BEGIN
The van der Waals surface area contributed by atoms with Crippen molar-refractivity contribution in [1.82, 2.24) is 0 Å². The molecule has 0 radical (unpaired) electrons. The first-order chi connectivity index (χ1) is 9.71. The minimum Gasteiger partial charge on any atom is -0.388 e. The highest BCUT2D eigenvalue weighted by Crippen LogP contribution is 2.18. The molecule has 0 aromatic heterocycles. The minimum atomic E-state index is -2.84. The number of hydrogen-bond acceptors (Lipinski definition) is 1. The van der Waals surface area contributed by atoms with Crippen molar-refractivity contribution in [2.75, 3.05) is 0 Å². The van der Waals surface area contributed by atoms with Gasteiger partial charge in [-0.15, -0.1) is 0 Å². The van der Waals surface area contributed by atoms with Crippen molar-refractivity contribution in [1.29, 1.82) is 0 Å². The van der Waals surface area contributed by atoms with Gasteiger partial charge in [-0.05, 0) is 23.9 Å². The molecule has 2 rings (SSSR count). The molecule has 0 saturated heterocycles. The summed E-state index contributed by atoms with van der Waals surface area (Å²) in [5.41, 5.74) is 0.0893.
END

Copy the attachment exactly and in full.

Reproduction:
The van der Waals surface area contributed by atoms with Crippen molar-refractivity contribution in [1.82, 2.24) is 0 Å². The molecule has 0 radical (unpaired) electrons. The first-order chi connectivity index (χ1) is 9.71. The minimum Gasteiger partial charge on any atom is -0.388 e. The highest BCUT2D eigenvalue weighted by Crippen LogP contribution is 2.18. The molecule has 0 aromatic heterocycles. The minimum atomic E-state index is -2.84. The number of hydrogen-bond acceptors (Lipinski definition) is 1. The van der Waals surface area contributed by atoms with Crippen molar-refractivity contribution in [2.75, 3.05) is 0 Å². The van der Waals surface area contributed by atoms with Gasteiger partial charge in [-0.15, -0.1) is 0 Å². The van der Waals surface area contributed by atoms with Crippen molar-refractivity contribution in [1.29, 1.82) is 0 Å². The van der Waals surface area contributed by atoms with Gasteiger partial charge in [-0.05, 0) is 23.9 Å². The molecule has 2 rings (SSSR count). The molecule has 0 saturated heterocycles. The summed E-state index contributed by atoms with van der Waals surface area (Å²) in [5.41, 5.74) is 0.0893.